Hurricane Isaias prompts Tropical Storm Watch for St. Johns County

July 31

5 p.m. Update: Hurricane warnings are now in effect for Boca Raton up to the Volusia/Brevard county line in Florida, based on the latest track for Hurricane Isaias. As part of this latest advisory, a tropical storm watch has also now been issued for St. Johns County. Action News Jax Chief Meteorologist Mike Buresh says Isaias should pass offshore to the east of Jacksonville by late Sunday, Sunday night, into the early parts of Monday, as either a category 1 hurricane or a high-end tropical storm.

2 p.m Update: The latest advisory shows that Hurricane Isaias is getting better organized as its center will continue to move near or over the Southeastern Bahamas today.

11 a.m Update: The forecast advisory shifts slight west. In a news conference Friday morning, Gov. Ron DeSantis declared a state of emergency in all Florida coastal counties on the east coast.

8 a.m Update: Action News Jax Meteorologist Garrett Bedenbaugh says Hurricane Isaias remains a Category 1 storm. It has wind speeds of 80 mph, and strong winds and heavy squalls are lashing the southeastern Bahamas and the Turks and Caicos Islands.

5 a.m Update: The latest advisory from the National Hurricane Center shows Hurricane Isaias is now expected to be a Category 2 hurricane as it crosses the Central Bahamas.

There is a risk of impacts from winds, heavy rainfall, and storm surge late this weekend from the northeastern coast of Florida, and spreading northward along the remainder of the east coast through early next week.

2 a.m. Update: The latest advisory from the National Hurricane Center shows that Hurricane Isaias is now Category 1 storm located just north of the Island of Hispaniola.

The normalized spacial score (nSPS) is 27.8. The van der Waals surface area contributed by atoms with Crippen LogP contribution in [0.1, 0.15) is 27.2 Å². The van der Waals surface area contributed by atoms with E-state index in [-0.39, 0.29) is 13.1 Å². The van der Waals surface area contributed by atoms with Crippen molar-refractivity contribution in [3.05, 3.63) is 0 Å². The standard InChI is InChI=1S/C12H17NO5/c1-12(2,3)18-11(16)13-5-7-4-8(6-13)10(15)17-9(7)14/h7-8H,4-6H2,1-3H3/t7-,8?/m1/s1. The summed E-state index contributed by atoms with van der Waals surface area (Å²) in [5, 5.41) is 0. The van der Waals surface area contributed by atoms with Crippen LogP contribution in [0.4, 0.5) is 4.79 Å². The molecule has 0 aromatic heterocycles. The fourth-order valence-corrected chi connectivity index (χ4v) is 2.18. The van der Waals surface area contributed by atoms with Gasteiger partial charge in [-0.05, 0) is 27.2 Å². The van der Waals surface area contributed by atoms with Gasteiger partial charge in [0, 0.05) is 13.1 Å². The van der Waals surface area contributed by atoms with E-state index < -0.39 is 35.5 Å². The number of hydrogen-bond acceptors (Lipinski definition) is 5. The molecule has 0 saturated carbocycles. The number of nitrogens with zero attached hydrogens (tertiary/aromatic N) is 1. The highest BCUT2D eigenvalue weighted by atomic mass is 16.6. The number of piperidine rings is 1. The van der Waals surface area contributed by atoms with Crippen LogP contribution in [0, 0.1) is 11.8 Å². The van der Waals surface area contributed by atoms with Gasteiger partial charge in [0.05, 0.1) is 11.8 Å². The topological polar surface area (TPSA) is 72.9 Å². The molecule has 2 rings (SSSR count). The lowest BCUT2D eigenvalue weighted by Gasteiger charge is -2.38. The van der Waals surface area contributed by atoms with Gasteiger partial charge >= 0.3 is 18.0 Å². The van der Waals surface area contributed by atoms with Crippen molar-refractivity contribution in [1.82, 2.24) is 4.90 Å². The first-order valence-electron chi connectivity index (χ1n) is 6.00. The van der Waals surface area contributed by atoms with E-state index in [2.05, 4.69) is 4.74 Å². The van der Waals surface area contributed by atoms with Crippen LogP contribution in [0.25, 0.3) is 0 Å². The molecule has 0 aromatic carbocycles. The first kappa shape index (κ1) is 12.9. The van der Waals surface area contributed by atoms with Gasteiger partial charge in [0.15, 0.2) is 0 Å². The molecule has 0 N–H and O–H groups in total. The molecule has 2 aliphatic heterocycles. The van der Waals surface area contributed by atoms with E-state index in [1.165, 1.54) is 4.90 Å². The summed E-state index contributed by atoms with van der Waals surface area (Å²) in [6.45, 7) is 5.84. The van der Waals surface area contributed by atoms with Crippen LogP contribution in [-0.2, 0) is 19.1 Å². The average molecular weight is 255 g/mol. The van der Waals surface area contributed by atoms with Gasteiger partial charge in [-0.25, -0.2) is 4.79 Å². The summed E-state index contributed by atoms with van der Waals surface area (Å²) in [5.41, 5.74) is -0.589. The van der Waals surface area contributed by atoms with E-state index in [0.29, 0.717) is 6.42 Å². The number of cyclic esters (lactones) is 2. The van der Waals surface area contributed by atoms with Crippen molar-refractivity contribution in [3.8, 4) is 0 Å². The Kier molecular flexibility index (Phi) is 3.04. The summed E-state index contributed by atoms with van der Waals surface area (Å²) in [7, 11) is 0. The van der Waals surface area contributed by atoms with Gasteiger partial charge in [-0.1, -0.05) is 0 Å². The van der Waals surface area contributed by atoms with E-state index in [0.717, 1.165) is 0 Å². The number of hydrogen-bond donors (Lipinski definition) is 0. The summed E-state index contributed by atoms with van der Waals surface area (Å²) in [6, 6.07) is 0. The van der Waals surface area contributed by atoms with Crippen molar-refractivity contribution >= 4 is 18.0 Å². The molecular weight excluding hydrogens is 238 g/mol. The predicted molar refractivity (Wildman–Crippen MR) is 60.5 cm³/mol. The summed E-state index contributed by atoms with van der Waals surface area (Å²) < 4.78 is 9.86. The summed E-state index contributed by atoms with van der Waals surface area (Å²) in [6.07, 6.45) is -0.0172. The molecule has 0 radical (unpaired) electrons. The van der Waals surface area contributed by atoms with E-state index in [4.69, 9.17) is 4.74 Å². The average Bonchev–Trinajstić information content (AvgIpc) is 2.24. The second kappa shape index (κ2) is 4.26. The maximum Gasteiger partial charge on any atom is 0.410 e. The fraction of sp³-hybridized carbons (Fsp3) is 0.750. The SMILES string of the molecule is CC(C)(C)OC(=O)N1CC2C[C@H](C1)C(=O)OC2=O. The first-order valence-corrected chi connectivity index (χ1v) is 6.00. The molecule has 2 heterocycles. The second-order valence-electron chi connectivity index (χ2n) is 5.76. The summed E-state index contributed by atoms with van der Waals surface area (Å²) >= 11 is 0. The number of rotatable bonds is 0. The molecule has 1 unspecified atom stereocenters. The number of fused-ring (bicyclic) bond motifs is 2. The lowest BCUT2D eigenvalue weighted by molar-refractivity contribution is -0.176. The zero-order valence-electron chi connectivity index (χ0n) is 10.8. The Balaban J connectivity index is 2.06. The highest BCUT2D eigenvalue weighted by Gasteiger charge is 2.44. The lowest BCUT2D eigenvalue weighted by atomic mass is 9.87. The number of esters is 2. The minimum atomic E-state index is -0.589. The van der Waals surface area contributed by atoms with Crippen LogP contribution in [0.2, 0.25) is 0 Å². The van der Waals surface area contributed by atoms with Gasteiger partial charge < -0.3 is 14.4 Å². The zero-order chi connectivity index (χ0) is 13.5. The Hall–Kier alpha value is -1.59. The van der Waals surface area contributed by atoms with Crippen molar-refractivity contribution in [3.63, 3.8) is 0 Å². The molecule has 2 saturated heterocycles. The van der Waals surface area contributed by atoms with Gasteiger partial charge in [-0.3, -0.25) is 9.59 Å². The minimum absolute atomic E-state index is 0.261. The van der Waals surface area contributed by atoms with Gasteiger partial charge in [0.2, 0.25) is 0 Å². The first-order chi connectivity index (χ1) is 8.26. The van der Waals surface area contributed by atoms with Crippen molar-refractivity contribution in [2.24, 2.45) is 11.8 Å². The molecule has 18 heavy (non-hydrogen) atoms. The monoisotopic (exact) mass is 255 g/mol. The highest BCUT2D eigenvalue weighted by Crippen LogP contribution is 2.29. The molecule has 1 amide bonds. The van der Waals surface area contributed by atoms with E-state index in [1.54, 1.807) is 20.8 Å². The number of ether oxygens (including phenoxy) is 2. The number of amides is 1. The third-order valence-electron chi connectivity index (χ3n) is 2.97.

Action News Jax Chief Meteorologist Mike Buresh says this latest track stays east of Jacksonville. The storm moved over the Eastern Dominican Republic on Thursday afternoon then offshore & quickly reorganized becoming the 2nd hurricane of the Atlantic season a little before midnight. Isaias is the 5th July named storm over the Atlantic which ties the record for the month set in 2005. It marks the fastest to ‘I’ beating the previous record set by “Irene” in 2005.


July 30

5 p.m Update: The latest advisory from the National Hurricane Center shows that Tropical Storm Isaias is now expected to strengthen into a hurricane over the Bahamas and just to the east of Florida.

Action News Jax Chief Meteorologist Mike Buresh says this latest track is even more east of Jacksonville, which is a good thing. For Northeast Florida, Mike says that means bands of heavy rains on Sunday as the storm approaches, but once Isaias moves by, we’ll dry out quickly. There will also be dangerous rip currents at the beaches along with a breeze. Currently, no widespread significant damage is expected.

8 a.m Update: Tropical Storm Isaias has caused “life-threatening flash flooding and high winds over Puerto Rico,” according to the National Hurricane Center.

The agency says the storm, which has maximum sustained winds of 60 mph, is about 125 miles west of Ponce, Puerto Rico, and 105 miles east-southeast of Santo Domingo, Dominican Republic. It’s moving northwest at 20 mph.

5 a.m Update: Tropical Storm Isaias has maximum sustained winds of 60 mph, is about 100 miles west-southwest of Ponce, Puerto Rico, and 160 miles southeast of Santo Domingo, Dominican Republic. It’s moving northwest at 21 mph.

Tropical storm warnings are in effect for Puerto Rico, Vieques and Culebra; the U.S. Virgin Islands; the British Virgin Islands; the southern and northern coastlines of the Dominican Republic, portions of Haiti’s northern coast; Turks and Caicos; and the southeast and central Bahamas.

July 29

11 p.m Update: Tropical disturbance in the Eastern Caribbean has been upgraded to Tropical Storm Isaias.

8 p.m. Update: The latest advisory shows that potential tropical cyclone nine is still in the Eastern Caribbean. Indications are that the system will be very near Florida by late in the weekend/early next week, according to Chief Meteorologist Mike Buresh. As of the 8 p.m. advisory, the wind speeds are still at 45 mph.

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